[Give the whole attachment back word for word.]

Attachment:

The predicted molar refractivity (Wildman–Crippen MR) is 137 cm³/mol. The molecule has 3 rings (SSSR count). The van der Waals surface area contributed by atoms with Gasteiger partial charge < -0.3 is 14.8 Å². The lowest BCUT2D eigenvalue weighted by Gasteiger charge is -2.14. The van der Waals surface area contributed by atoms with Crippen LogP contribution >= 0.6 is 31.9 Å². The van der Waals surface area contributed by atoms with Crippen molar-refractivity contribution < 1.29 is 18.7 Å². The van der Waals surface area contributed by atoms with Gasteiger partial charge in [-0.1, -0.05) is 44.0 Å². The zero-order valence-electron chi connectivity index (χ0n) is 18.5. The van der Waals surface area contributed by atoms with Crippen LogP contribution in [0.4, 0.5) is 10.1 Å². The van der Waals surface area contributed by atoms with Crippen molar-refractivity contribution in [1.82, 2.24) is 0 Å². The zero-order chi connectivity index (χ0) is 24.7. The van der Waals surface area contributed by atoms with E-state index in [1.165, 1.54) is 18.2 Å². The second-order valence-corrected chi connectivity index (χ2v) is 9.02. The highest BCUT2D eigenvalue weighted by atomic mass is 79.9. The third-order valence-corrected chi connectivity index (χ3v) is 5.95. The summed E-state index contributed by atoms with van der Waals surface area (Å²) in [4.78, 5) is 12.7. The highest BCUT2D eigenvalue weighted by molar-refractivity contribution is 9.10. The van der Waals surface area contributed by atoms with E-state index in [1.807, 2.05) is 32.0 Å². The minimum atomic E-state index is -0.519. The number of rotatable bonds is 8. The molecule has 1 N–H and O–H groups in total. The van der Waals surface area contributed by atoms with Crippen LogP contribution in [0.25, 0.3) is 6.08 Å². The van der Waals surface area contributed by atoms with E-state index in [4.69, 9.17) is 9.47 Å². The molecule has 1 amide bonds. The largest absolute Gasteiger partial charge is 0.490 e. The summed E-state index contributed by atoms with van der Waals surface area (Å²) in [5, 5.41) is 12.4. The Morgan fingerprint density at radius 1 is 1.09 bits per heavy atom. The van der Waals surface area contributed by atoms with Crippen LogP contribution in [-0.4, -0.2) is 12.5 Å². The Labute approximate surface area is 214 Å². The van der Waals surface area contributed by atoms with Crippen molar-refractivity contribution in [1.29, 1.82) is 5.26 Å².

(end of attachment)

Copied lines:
The predicted molar refractivity (Wildman–Crippen MR) is 137 cm³/mol. The molecule has 3 rings (SSSR count). The van der Waals surface area contributed by atoms with Gasteiger partial charge < -0.3 is 14.8 Å². The lowest BCUT2D eigenvalue weighted by Gasteiger charge is -2.14. The van der Waals surface area contributed by atoms with Crippen LogP contribution >= 0.6 is 31.9 Å². The van der Waals surface area contributed by atoms with Crippen molar-refractivity contribution < 1.29 is 18.7 Å². The van der Waals surface area contributed by atoms with Gasteiger partial charge in [-0.1, -0.05) is 44.0 Å². The zero-order valence-electron chi connectivity index (χ0n) is 18.5. The van der Waals surface area contributed by atoms with Crippen LogP contribution in [0.4, 0.5) is 10.1 Å². The van der Waals surface area contributed by atoms with Crippen molar-refractivity contribution in [1.82, 2.24) is 0 Å². The zero-order chi connectivity index (χ0) is 24.7. The van der Waals surface area contributed by atoms with E-state index in [1.165, 1.54) is 18.2 Å². The second-order valence-corrected chi connectivity index (χ2v) is 9.02. The highest BCUT2D eigenvalue weighted by atomic mass is 79.9. The third-order valence-corrected chi connectivity index (χ3v) is 5.95. The summed E-state index contributed by atoms with van der Waals surface area (Å²) in [4.78, 5) is 12.7. The highest BCUT2D eigenvalue weighted by molar-refractivity contribution is 9.10. The van der Waals surface area contributed by atoms with E-state index in [1.807, 2.05) is 32.0 Å². The minimum atomic E-state index is -0.519. The number of rotatable bonds is 8. The molecule has 1 N–H and O–H groups in total. The van der Waals surface area contributed by atoms with Crippen LogP contribution in [0.25, 0.3) is 6.08 Å². The van der Waals surface area contributed by atoms with E-state index in [4.69, 9.17) is 9.47 Å². The molecule has 1 amide bonds. The largest absolute Gasteiger partial charge is 0.490 e. The summed E-state index contributed by atoms with van der Waals surface area (Å²) in [5, 5.41) is 12.4. The Morgan fingerprint density at radius 1 is 1.09 bits per heavy atom. The van der Waals surface area contributed by atoms with Crippen LogP contribution in [-0.4, -0.2) is 12.5 Å². The Labute approximate surface area is 214 Å². The van der Waals surface area contributed by atoms with Crippen molar-refractivity contribution in [1.29, 1.82) is 5.26 Å².